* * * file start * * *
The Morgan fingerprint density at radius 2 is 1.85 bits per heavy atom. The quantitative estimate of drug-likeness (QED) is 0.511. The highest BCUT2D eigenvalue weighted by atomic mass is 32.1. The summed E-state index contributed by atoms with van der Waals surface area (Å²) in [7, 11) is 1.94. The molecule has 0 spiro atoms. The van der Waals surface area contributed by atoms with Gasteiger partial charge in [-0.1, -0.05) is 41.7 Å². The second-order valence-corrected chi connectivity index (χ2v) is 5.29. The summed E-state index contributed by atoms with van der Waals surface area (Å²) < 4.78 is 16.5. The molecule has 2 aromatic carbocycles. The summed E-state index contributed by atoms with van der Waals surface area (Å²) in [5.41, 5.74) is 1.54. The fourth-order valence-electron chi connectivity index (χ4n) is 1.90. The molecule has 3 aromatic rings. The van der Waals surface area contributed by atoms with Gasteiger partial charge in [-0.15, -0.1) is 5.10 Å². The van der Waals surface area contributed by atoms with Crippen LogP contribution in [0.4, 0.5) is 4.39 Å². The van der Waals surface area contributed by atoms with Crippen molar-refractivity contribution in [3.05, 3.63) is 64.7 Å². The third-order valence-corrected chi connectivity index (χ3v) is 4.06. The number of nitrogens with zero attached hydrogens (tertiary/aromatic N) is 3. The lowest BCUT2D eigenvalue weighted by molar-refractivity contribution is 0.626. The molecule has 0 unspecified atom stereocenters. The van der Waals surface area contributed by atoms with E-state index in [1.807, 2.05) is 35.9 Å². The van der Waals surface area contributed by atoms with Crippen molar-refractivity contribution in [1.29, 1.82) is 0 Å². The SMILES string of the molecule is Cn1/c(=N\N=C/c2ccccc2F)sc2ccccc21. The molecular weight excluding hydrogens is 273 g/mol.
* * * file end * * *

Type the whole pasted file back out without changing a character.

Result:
The Morgan fingerprint density at radius 2 is 1.85 bits per heavy atom. The quantitative estimate of drug-likeness (QED) is 0.511. The highest BCUT2D eigenvalue weighted by atomic mass is 32.1. The summed E-state index contributed by atoms with van der Waals surface area (Å²) in [7, 11) is 1.94. The molecule has 0 spiro atoms. The van der Waals surface area contributed by atoms with Gasteiger partial charge in [-0.1, -0.05) is 41.7 Å². The second-order valence-corrected chi connectivity index (χ2v) is 5.29. The summed E-state index contributed by atoms with van der Waals surface area (Å²) < 4.78 is 16.5. The molecule has 2 aromatic carbocycles. The summed E-state index contributed by atoms with van der Waals surface area (Å²) in [5.41, 5.74) is 1.54. The fourth-order valence-electron chi connectivity index (χ4n) is 1.90. The molecule has 3 aromatic rings. The van der Waals surface area contributed by atoms with Gasteiger partial charge in [-0.15, -0.1) is 5.10 Å². The van der Waals surface area contributed by atoms with Crippen LogP contribution in [0.4, 0.5) is 4.39 Å². The van der Waals surface area contributed by atoms with Crippen molar-refractivity contribution in [3.05, 3.63) is 64.7 Å². The third-order valence-corrected chi connectivity index (χ3v) is 4.06. The number of nitrogens with zero attached hydrogens (tertiary/aromatic N) is 3. The lowest BCUT2D eigenvalue weighted by molar-refractivity contribution is 0.626. The molecule has 0 unspecified atom stereocenters. The van der Waals surface area contributed by atoms with E-state index in [1.807, 2.05) is 35.9 Å². The van der Waals surface area contributed by atoms with Crippen molar-refractivity contribution in [1.29, 1.82) is 0 Å². The SMILES string of the molecule is Cn1/c(=N\N=C/c2ccccc2F)sc2ccccc21. The molecular weight excluding hydrogens is 273 g/mol.